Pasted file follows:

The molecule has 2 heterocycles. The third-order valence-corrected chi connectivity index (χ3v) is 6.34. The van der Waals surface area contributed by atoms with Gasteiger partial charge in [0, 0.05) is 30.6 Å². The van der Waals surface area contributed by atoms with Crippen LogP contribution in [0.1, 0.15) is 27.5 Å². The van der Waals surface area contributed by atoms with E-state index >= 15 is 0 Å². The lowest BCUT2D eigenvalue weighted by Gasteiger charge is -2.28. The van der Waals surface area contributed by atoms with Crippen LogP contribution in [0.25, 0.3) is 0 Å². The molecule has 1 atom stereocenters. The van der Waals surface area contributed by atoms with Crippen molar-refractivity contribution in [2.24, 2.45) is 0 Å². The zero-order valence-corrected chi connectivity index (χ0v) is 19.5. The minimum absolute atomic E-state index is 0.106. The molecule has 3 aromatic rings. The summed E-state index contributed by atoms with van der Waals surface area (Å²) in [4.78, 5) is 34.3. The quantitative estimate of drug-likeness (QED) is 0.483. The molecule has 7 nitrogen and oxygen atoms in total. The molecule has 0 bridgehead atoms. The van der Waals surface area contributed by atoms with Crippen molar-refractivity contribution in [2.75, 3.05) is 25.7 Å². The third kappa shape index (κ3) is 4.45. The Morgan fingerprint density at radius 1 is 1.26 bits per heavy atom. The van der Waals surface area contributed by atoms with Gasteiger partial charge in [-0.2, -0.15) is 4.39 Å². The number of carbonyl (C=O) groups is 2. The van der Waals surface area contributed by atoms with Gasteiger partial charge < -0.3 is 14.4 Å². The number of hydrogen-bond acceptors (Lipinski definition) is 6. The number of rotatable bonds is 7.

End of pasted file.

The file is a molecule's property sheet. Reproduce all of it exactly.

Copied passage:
The molecule has 2 heterocycles. The third-order valence-corrected chi connectivity index (χ3v) is 6.34. The van der Waals surface area contributed by atoms with Gasteiger partial charge in [0, 0.05) is 30.6 Å². The van der Waals surface area contributed by atoms with Crippen LogP contribution in [0.1, 0.15) is 27.5 Å². The van der Waals surface area contributed by atoms with E-state index >= 15 is 0 Å². The lowest BCUT2D eigenvalue weighted by Gasteiger charge is -2.28. The van der Waals surface area contributed by atoms with Crippen LogP contribution in [0.25, 0.3) is 0 Å². The molecule has 1 atom stereocenters. The van der Waals surface area contributed by atoms with Crippen molar-refractivity contribution in [2.24, 2.45) is 0 Å². The zero-order valence-corrected chi connectivity index (χ0v) is 19.5. The minimum absolute atomic E-state index is 0.106. The molecule has 3 aromatic rings. The summed E-state index contributed by atoms with van der Waals surface area (Å²) in [4.78, 5) is 34.3. The quantitative estimate of drug-likeness (QED) is 0.483. The molecule has 7 nitrogen and oxygen atoms in total. The molecule has 0 bridgehead atoms. The van der Waals surface area contributed by atoms with Crippen molar-refractivity contribution in [2.75, 3.05) is 25.7 Å². The third kappa shape index (κ3) is 4.45. The Morgan fingerprint density at radius 1 is 1.26 bits per heavy atom. The van der Waals surface area contributed by atoms with Gasteiger partial charge in [-0.2, -0.15) is 4.39 Å². The number of carbonyl (C=O) groups is 2. The van der Waals surface area contributed by atoms with Gasteiger partial charge < -0.3 is 14.4 Å². The number of hydrogen-bond acceptors (Lipinski definition) is 6. The number of rotatable bonds is 7.